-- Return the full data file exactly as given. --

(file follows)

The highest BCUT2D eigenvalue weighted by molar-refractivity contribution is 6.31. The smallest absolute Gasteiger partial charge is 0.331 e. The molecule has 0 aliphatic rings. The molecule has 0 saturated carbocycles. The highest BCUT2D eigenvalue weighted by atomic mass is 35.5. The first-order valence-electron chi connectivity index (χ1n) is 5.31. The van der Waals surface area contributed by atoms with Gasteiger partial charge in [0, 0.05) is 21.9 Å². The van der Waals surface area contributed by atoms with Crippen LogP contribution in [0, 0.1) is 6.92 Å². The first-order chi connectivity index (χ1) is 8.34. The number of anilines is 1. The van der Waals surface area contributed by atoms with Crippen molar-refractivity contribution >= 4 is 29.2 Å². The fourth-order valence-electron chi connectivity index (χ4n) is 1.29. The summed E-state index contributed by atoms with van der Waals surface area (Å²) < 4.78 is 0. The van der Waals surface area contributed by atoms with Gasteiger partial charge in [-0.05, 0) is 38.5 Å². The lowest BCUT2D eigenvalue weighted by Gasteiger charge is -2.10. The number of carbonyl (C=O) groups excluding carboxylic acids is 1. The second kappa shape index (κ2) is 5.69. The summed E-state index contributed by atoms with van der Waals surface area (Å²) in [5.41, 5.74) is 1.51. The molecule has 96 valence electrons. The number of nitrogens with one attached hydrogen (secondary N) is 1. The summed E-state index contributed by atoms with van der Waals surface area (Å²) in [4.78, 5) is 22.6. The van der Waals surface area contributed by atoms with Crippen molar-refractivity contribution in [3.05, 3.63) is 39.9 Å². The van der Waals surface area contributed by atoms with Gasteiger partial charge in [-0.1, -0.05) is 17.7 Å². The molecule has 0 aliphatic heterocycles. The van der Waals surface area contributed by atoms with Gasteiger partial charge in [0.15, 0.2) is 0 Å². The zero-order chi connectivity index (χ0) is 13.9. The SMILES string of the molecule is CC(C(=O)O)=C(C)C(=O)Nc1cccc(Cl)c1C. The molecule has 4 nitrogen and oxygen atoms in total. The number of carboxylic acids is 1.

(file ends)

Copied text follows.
The highest BCUT2D eigenvalue weighted by molar-refractivity contribution is 6.31. The smallest absolute Gasteiger partial charge is 0.331 e. The molecule has 0 aliphatic rings. The molecule has 0 saturated carbocycles. The highest BCUT2D eigenvalue weighted by atomic mass is 35.5. The first-order valence-electron chi connectivity index (χ1n) is 5.31. The van der Waals surface area contributed by atoms with Gasteiger partial charge in [0, 0.05) is 21.9 Å². The van der Waals surface area contributed by atoms with Crippen LogP contribution in [0, 0.1) is 6.92 Å². The first-order chi connectivity index (χ1) is 8.34. The number of anilines is 1. The van der Waals surface area contributed by atoms with Crippen molar-refractivity contribution >= 4 is 29.2 Å². The fourth-order valence-electron chi connectivity index (χ4n) is 1.29. The summed E-state index contributed by atoms with van der Waals surface area (Å²) < 4.78 is 0. The van der Waals surface area contributed by atoms with Gasteiger partial charge in [-0.05, 0) is 38.5 Å². The lowest BCUT2D eigenvalue weighted by Gasteiger charge is -2.10. The number of carbonyl (C=O) groups excluding carboxylic acids is 1. The second kappa shape index (κ2) is 5.69. The summed E-state index contributed by atoms with van der Waals surface area (Å²) in [5.41, 5.74) is 1.51. The molecule has 96 valence electrons. The number of nitrogens with one attached hydrogen (secondary N) is 1. The summed E-state index contributed by atoms with van der Waals surface area (Å²) in [4.78, 5) is 22.6. The van der Waals surface area contributed by atoms with Crippen molar-refractivity contribution in [3.05, 3.63) is 39.9 Å². The van der Waals surface area contributed by atoms with Gasteiger partial charge in [-0.1, -0.05) is 17.7 Å². The molecule has 0 aliphatic heterocycles. The van der Waals surface area contributed by atoms with Gasteiger partial charge in [0.15, 0.2) is 0 Å². The zero-order chi connectivity index (χ0) is 13.9. The SMILES string of the molecule is CC(C(=O)O)=C(C)C(=O)Nc1cccc(Cl)c1C. The molecule has 4 nitrogen and oxygen atoms in total. The number of carboxylic acids is 1.